Whooping Cough: Signs, Symptoms & Treatments | Revere Health

Whooping cough, also known as pertussis, is a respiratory disease that is highly contagious and commonly seen in children and babies. Fortunately, most cases of whooping cough can be prevented by the DTaP or Tdap vaccine, but children who are too young to get the vaccine can still get the disease, as can adults and teenagers with faded immunity.

Symptoms of Whooping Cough

You can be infected with whooping cough for seven to 10 days before symptoms occur. It may seem as if you have a cold because the symptoms are similar:

  • Runny nose
  • Congestion
  • Red, watery eyes
  • Fever
  • Cough

As the disease progresses, symptoms become more severe. You may experience:

  • Uncontrollable coughing (caused by thick mucus in your airways)
  • Becoming red or blue in the face
  • Extreme fatigue.
  • A cough ending with a high-pitched “whoop”

Diagnosis and Treatment

Your healthcare provider will want to know if you’ve been exposed to whooping cough as part of the diagnostic process. However, there is a laboratory test that checks the mucus for this disease. Your doctor may also take a blood test in addition to your physical examination.

Treatment for pertussis usually involves antibiotics. The sooner you can begin treatment, the better. Treatment can also prevent you from spreading the disease to other people. Generally, cough medicine does not help, and you should only take them as directed by your doctor.

You can manage some of the symptoms with these home treatments:

  • Use a cool mist vaporizer to soothe the cough and loosen mucus
  • Wash hands well and often
  • Drink plenty of fluids to prevent dehydration—if dehydration occurs, contact your doctor
  • Eating small meals every few hours to help prevent throwing up after coughing

Some children require hospitalization if the disease is severe. At the hospital, doctors can suction mucus out of the breathing passages and administer oxygen if needed. Children who aren’t drinking and eating enough due to whooping cough may be given intravenous fluids.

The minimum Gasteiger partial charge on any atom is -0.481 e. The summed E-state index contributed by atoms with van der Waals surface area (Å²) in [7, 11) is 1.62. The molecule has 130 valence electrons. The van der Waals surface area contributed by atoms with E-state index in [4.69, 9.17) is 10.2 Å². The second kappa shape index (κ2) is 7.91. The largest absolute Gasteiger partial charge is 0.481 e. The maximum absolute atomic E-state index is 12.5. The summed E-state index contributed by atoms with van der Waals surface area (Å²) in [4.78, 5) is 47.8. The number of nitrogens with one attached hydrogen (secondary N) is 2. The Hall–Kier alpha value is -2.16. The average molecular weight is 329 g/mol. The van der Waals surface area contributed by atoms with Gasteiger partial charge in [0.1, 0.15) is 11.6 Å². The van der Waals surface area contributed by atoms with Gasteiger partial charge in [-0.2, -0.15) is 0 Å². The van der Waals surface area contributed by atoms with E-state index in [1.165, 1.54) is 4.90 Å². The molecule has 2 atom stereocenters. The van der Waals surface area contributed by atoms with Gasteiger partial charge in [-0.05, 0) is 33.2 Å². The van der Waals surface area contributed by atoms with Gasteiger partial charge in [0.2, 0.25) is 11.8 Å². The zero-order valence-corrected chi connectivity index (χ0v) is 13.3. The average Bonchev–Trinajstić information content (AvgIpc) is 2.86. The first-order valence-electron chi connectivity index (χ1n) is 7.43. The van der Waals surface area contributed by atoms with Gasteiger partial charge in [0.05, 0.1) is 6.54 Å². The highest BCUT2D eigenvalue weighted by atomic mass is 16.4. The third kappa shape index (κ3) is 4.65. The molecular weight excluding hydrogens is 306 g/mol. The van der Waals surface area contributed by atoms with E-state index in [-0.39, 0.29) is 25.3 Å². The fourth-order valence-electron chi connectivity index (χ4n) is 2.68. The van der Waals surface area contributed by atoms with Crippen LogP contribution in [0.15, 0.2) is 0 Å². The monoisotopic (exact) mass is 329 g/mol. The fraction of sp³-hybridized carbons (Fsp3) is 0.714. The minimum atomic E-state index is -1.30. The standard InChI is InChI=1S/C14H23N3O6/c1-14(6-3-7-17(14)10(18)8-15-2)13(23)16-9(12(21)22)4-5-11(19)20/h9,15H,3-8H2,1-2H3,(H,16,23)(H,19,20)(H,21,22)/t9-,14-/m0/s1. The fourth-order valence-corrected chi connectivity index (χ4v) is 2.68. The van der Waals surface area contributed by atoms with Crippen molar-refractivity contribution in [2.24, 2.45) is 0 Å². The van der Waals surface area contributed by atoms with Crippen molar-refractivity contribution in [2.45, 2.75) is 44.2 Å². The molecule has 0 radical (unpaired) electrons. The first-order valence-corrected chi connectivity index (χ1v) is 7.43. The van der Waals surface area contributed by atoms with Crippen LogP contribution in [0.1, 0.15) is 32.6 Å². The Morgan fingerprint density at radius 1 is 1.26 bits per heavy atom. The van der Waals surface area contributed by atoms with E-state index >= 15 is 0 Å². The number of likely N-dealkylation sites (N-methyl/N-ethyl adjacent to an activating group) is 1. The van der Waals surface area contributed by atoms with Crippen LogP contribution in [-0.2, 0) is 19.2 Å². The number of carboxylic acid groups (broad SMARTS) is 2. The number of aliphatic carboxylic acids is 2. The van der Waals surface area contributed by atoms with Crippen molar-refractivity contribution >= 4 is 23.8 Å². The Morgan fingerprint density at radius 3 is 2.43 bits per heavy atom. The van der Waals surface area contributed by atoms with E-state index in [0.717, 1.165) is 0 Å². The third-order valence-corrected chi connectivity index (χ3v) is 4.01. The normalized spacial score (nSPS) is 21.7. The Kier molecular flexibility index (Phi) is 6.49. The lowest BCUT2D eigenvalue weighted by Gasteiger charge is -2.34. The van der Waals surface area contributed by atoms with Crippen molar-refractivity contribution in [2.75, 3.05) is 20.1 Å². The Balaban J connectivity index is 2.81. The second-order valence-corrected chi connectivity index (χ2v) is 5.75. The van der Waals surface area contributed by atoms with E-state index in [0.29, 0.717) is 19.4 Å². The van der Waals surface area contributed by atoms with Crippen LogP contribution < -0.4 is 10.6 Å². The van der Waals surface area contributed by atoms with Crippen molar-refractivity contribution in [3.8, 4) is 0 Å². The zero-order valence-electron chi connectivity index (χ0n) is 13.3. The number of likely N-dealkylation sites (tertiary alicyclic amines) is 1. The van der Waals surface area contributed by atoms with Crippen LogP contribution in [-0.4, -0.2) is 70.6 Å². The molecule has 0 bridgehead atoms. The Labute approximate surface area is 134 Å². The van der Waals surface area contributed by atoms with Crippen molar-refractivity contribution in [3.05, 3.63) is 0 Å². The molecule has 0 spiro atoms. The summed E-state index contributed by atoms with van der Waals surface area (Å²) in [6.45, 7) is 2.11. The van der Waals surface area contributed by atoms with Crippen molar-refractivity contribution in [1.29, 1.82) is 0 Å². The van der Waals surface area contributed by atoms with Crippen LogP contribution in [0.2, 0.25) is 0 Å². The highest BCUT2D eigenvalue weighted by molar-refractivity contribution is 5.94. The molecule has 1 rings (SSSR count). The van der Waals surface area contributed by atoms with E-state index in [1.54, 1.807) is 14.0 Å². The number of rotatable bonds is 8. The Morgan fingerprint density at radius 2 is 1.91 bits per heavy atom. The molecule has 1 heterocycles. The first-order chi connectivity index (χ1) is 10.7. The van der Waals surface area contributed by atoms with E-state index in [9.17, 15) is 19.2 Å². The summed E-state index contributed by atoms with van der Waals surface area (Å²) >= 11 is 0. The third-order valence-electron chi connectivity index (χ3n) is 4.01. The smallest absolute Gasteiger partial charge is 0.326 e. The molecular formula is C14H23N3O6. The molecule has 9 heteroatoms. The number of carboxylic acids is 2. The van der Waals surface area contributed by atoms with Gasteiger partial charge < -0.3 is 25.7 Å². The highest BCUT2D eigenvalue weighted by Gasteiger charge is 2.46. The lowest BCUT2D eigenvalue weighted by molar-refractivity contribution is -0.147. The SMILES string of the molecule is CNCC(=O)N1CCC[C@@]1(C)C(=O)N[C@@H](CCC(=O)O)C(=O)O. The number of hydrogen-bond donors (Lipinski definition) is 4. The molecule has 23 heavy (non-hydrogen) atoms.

Prevention With Vaccines

The pertussis vaccine is a series of five injections given to children over six years. The first vaccine is given at 2 months old, then 4 months, 6 months, 15 to 18 months and last, at 4 to 6 years old. Immunity from this set of vaccines will begin to wane when the child is about 11 years old. Some doctors recommend a booster shot when the child is older.

Adults can get a combined tetanus and diphtheria vaccine that includes protection against whooping cough. It’s recommended that pregnant women get a pertussis vaccine after 27 weeks of gestation.

The side effects of the whooping cough vaccine are mild compared to the disease. Talk to your doctor about your risk for whooping cough and whether you should get the vaccine.

Dr. Oneida practices the full range of family medicine including obstetrics, pediatrics, adolescent medicine, adult medicine and some orthopedics. She also performs colposcopy, cryotherapy and vasectomies. Due to the volume of deliveries done, her practice has evolved to be more centered on women and children’s medicine, although she enjoys all aspects of family medicine. 

Sources:

“Whooping Cough.” Mayo Clinic. https://www.mayoclinic.org/diseases-conditions/whooping-cough/symptoms-causes/syc-20378973

 

“Whooping Cough.” U.S. National Library of Medicine. https://medlineplus.gov/whoopingcough.html

“Pertussis (Whooping Cough).” The Centers for Disease Control and Prevention. https://www.cdc.gov/pertussis/about/diagnosis-treatment.html

This information is not intended to replace the advice of a medical professional. You should always consult your doctor before making decisions about your health.

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